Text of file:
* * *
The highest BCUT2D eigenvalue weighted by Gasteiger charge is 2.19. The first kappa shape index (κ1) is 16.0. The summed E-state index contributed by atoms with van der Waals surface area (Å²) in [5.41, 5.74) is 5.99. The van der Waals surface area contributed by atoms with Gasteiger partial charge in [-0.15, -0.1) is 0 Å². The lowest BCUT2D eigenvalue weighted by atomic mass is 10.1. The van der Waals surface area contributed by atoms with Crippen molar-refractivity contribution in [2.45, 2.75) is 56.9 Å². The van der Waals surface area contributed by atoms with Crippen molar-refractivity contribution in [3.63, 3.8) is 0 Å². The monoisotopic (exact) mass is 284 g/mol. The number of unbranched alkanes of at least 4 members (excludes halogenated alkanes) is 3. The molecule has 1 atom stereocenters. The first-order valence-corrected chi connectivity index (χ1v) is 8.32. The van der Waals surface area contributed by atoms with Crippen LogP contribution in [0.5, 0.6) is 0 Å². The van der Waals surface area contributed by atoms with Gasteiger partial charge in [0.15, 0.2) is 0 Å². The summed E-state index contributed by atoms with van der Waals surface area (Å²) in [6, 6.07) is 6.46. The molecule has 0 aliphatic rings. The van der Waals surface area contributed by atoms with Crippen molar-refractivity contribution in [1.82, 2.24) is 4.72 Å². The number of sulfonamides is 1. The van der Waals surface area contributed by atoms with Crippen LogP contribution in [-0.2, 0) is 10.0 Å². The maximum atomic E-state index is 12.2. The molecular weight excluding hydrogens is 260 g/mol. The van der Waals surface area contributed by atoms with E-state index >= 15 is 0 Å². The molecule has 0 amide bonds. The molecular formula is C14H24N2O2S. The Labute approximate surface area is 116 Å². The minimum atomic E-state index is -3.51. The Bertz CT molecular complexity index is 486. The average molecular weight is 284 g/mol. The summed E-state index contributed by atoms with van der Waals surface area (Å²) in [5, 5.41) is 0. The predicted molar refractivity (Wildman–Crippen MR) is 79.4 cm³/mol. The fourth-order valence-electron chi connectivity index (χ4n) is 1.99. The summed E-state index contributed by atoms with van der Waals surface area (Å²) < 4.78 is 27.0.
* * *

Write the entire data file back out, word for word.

The highest BCUT2D eigenvalue weighted by Gasteiger charge is 2.19. The first kappa shape index (κ1) is 16.0. The summed E-state index contributed by atoms with van der Waals surface area (Å²) in [5.41, 5.74) is 5.99. The van der Waals surface area contributed by atoms with Gasteiger partial charge in [-0.15, -0.1) is 0 Å². The lowest BCUT2D eigenvalue weighted by atomic mass is 10.1. The van der Waals surface area contributed by atoms with Crippen molar-refractivity contribution in [2.45, 2.75) is 56.9 Å². The van der Waals surface area contributed by atoms with Crippen molar-refractivity contribution in [3.63, 3.8) is 0 Å². The monoisotopic (exact) mass is 284 g/mol. The number of unbranched alkanes of at least 4 members (excludes halogenated alkanes) is 3. The molecule has 1 atom stereocenters. The first-order valence-corrected chi connectivity index (χ1v) is 8.32. The van der Waals surface area contributed by atoms with Crippen LogP contribution in [0.5, 0.6) is 0 Å². The van der Waals surface area contributed by atoms with Gasteiger partial charge in [0.15, 0.2) is 0 Å². The summed E-state index contributed by atoms with van der Waals surface area (Å²) in [6, 6.07) is 6.46. The molecule has 0 aliphatic rings. The van der Waals surface area contributed by atoms with Crippen molar-refractivity contribution in [1.82, 2.24) is 4.72 Å². The number of sulfonamides is 1. The van der Waals surface area contributed by atoms with Crippen LogP contribution in [-0.2, 0) is 10.0 Å². The maximum atomic E-state index is 12.2. The molecular weight excluding hydrogens is 260 g/mol. The van der Waals surface area contributed by atoms with E-state index >= 15 is 0 Å². The molecule has 0 amide bonds. The molecular formula is C14H24N2O2S. The Labute approximate surface area is 116 Å². The minimum atomic E-state index is -3.51. The Bertz CT molecular complexity index is 486. The average molecular weight is 284 g/mol. The summed E-state index contributed by atoms with van der Waals surface area (Å²) in [5, 5.41) is 0. The predicted molar refractivity (Wildman–Crippen MR) is 79.4 cm³/mol. The fourth-order valence-electron chi connectivity index (χ4n) is 1.99. The summed E-state index contributed by atoms with van der Waals surface area (Å²) < 4.78 is 27.0.